in two inches of mud and water, till I felt chilled to the bone. I
prayed to God it would not bring back my fever, for I was only
one day out of bed. I had very little tobacco left in my pouch, but I
stood myself one pipe, and I ate one of the three cakes of chocolate
I still carried.

At last, well after midday, I could see the ship's party returning.
They marched two by two and I was thankful to see that they had
no villagers with them. I walked to the road, turned up it, and met
the vanguard, carrying my head as high as I knew how.

'Where's your captain?' I asked, and a man jerked his thumb
over his shoulder. The others wore thick jerseys and knitted caps,
but there was one man at the rear in uniform.

He was a short, broad man with a weather-beaten face and an
anxious eye.

'May I have a word with you, Herr Captain?' I said, with what I
hoped was a judicious blend of authority and conciliation.

He nodded to his companion, who walked on.

'Yes?' he asked rather impatiently.

I proffered him my pass. Thank Heaven he had seen the kind of
thing before, for his face at once took on that curious look which
one person in authority always wears when he is confronted with
another. He studied it closely and then raised his eyes.

'Well, Sir?' he said. 'I observe your credentials. What can I do for

'I take it you are bound for Constantinople?' I asked.

'The boats go as far as Rustchuk,' he replied. 'There the stuff is
transferred to the railway.'

'And you reach Rustchuk when?'

'In ten days, bar accidents. Let us say twelve to be safe.'

'I want to accompany you,' I said. 'In my profession, Herr
Captain, it is necessary sometimes to make journeys by other than
the common route. That is now my desire. I have the right to call
upon some other branch of our country's service to help me. Hence
my request.'

Very plainly he did not like it.

'I must telegraph about it. My instructions are to let no one
aboard, not even a man like you. I am sorry, Sir, but I must get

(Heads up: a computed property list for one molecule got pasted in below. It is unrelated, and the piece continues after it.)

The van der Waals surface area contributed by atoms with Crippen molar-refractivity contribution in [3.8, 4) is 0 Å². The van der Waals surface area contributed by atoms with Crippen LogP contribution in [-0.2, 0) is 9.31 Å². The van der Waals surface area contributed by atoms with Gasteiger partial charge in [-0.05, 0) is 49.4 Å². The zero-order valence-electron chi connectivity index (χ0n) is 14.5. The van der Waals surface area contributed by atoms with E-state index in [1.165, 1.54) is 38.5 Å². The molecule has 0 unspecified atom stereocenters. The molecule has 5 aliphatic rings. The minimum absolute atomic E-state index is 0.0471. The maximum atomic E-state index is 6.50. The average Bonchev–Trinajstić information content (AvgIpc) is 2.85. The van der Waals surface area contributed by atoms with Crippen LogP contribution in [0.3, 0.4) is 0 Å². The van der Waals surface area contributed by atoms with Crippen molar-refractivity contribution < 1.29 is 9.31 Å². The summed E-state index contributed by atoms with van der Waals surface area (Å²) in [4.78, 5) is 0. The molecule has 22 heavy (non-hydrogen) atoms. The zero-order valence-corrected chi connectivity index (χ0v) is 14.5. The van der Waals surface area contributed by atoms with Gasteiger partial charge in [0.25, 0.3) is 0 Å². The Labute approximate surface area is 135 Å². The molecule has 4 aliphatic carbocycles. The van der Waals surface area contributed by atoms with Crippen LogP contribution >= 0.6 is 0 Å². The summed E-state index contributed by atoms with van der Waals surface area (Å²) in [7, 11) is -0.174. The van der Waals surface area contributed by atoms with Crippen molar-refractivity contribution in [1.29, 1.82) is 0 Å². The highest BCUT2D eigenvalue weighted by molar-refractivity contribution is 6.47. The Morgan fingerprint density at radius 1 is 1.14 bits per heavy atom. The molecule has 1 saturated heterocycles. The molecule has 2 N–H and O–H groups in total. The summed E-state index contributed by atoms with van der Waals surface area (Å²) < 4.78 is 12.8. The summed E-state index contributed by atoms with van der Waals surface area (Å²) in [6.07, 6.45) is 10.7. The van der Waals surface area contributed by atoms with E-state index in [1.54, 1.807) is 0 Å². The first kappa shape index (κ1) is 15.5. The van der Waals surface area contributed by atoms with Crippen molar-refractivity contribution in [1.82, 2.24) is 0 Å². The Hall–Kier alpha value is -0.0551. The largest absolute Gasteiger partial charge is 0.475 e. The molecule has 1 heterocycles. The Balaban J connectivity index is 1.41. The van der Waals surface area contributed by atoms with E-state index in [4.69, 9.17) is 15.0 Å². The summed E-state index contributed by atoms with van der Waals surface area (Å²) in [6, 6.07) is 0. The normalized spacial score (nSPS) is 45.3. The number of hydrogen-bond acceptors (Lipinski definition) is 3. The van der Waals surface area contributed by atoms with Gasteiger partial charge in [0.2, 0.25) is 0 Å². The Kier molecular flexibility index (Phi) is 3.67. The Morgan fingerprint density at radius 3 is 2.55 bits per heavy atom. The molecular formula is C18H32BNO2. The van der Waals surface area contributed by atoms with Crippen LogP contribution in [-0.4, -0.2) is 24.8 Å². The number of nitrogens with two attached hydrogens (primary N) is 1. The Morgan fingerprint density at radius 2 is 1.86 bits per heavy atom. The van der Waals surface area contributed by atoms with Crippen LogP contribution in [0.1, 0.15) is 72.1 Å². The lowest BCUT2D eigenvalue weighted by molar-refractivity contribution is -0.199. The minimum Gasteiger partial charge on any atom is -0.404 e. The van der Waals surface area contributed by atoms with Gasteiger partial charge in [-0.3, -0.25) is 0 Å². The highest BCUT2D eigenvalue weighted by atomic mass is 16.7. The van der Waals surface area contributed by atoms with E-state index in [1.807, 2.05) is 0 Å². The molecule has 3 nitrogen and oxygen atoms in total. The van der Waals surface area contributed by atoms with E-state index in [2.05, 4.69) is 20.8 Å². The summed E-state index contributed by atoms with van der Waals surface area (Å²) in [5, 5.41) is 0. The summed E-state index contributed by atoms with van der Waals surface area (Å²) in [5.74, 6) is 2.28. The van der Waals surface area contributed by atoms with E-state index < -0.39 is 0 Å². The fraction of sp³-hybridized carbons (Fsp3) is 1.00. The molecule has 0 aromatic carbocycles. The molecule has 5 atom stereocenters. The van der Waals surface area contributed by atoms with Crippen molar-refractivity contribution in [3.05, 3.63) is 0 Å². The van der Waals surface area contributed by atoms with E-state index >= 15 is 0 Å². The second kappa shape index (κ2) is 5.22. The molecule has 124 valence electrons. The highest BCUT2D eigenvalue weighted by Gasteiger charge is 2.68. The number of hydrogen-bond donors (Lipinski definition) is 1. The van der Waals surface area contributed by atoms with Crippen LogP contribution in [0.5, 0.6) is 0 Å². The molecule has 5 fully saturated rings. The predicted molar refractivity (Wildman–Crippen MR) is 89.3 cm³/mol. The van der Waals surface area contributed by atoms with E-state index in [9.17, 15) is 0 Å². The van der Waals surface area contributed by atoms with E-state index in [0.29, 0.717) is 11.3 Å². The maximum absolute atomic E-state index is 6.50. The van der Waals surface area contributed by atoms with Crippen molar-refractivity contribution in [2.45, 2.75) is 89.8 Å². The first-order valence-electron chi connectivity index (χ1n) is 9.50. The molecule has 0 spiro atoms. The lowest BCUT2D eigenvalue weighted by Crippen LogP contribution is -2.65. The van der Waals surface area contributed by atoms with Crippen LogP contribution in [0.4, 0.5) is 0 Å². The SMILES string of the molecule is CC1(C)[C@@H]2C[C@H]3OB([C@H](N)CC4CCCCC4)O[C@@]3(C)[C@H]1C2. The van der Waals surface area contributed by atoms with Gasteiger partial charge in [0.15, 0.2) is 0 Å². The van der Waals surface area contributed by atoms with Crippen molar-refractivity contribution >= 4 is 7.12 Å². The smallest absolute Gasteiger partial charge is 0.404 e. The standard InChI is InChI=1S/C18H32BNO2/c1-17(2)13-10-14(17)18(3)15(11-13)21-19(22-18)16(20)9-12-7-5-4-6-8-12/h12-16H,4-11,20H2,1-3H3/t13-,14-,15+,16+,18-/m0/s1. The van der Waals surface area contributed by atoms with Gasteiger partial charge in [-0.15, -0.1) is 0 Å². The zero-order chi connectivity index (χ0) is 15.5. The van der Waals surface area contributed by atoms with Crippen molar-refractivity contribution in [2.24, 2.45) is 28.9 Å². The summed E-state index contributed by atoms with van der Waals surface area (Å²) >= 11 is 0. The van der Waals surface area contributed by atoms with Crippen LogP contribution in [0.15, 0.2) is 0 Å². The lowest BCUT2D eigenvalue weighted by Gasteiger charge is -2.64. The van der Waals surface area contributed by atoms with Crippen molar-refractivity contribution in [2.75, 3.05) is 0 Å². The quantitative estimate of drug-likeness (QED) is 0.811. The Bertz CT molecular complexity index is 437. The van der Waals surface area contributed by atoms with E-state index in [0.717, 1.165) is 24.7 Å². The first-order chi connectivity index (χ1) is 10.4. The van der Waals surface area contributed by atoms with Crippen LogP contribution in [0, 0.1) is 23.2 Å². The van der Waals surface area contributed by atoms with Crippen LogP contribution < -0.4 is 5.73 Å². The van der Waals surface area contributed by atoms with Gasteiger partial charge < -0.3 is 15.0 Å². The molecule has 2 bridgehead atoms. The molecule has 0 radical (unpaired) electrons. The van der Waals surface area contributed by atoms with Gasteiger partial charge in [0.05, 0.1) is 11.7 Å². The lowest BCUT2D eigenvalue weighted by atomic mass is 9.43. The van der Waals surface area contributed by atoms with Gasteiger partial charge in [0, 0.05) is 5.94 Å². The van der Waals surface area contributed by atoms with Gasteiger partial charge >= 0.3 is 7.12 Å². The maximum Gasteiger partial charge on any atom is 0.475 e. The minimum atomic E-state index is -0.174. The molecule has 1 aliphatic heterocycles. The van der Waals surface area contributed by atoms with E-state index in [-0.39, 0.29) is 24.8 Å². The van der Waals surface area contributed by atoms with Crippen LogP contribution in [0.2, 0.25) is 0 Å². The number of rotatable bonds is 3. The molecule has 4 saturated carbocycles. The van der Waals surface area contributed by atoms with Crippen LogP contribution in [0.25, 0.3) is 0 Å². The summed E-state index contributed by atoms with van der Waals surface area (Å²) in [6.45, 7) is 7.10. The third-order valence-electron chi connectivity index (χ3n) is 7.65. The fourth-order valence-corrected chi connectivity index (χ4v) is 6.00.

authority first before I can fall in with your desire. Besides, my boat
is ill-found. You had better wait for the next batch and ask Dreyser
to take you. I lost Walter today. He was ill when he came aboard -
a disease of the heart - but he would not be persuaded. And last
night he died.'

'Was that him you have been burying?' I asked.

'Even so. He was a good man and my wife's cousin, and now I
have no engineer. Only a fool of a boy from Hamburg. I have just
come from wiring to my owners for a fresh man, but even if he
comes by the quickest train he will scarcely overtake us before
Vienna or even Buda.'

I saw light at last.

'We will go together,' I said, 'and cancel that wire. For behold,
Herr Captain, I am an engineer, and will gladly keep an eye on your
boilers till we get to Rustchuk.'

He looked at me doubtfully.

'I am speaking truth,' I said. 'Before the war I was an engineer in
Damaraland. Mining was my branch, but I had a good general
training, and I know enough to run a river-boat. Have no fear. I
promise you I will earn my passage.'

His face cleared, and he looked what he was, an honest, good-
humoured North German seaman.

'Come then in God's name,' he cried, 'and we will make a
bargain. I will let the telegraph sleep. I require authority from the
Government to take a passenger, but I need none to engage a new